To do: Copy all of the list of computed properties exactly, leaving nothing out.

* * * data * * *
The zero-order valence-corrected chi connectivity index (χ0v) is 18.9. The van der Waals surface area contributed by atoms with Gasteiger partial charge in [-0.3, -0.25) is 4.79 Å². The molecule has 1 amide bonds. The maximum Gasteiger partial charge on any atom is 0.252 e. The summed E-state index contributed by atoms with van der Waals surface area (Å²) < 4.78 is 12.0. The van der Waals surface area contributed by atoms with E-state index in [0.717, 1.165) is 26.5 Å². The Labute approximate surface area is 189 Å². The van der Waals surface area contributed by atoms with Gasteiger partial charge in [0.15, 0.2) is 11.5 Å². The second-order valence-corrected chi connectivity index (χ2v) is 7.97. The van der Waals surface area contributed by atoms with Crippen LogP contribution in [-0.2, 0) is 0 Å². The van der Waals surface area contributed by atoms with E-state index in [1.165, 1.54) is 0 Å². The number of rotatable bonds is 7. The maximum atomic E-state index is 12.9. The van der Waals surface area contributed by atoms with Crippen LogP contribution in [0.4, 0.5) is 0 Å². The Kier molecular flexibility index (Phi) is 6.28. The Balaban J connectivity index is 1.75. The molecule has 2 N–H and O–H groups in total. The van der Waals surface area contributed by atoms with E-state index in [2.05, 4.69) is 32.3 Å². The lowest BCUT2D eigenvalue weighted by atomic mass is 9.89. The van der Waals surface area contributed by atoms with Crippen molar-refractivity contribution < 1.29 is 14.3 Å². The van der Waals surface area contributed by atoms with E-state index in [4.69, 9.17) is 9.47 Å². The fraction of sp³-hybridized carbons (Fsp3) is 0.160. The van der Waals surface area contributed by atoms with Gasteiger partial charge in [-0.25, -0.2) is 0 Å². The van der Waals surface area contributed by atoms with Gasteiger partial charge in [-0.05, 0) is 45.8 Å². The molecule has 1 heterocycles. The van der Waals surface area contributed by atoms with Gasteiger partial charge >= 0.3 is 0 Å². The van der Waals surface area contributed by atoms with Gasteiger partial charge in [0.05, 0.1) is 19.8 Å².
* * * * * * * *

The zero-order valence-corrected chi connectivity index (χ0v) is 18.9. The van der Waals surface area contributed by atoms with Gasteiger partial charge in [-0.3, -0.25) is 4.79 Å². The molecule has 1 amide bonds. The maximum Gasteiger partial charge on any atom is 0.252 e. The summed E-state index contributed by atoms with van der Waals surface area (Å²) < 4.78 is 12.0. The van der Waals surface area contributed by atoms with E-state index in [0.717, 1.165) is 26.5 Å². The Labute approximate surface area is 189 Å². The van der Waals surface area contributed by atoms with Gasteiger partial charge in [0.15, 0.2) is 11.5 Å². The second-order valence-corrected chi connectivity index (χ2v) is 7.97. The van der Waals surface area contributed by atoms with Crippen LogP contribution in [-0.2, 0) is 0 Å². The van der Waals surface area contributed by atoms with E-state index in [1.165, 1.54) is 0 Å². The number of rotatable bonds is 7. The maximum atomic E-state index is 12.9. The van der Waals surface area contributed by atoms with Crippen LogP contribution in [0.4, 0.5) is 0 Å². The Kier molecular flexibility index (Phi) is 6.28. The Balaban J connectivity index is 1.75. The molecule has 2 N–H and O–H groups in total. The van der Waals surface area contributed by atoms with E-state index in [2.05, 4.69) is 32.3 Å². The lowest BCUT2D eigenvalue weighted by atomic mass is 9.89. The van der Waals surface area contributed by atoms with Crippen molar-refractivity contribution < 1.29 is 14.3 Å². The van der Waals surface area contributed by atoms with E-state index in [4.69, 9.17) is 9.47 Å². The fraction of sp³-hybridized carbons (Fsp3) is 0.160. The van der Waals surface area contributed by atoms with Gasteiger partial charge in [-0.25, -0.2) is 0 Å². The van der Waals surface area contributed by atoms with Gasteiger partial charge in [-0.05, 0) is 45.8 Å². The molecule has 1 heterocycles. The van der Waals surface area contributed by atoms with Gasteiger partial charge >= 0.3 is 0 Å². The van der Waals surface area contributed by atoms with Gasteiger partial charge in [0.05, 0.1) is 19.8 Å².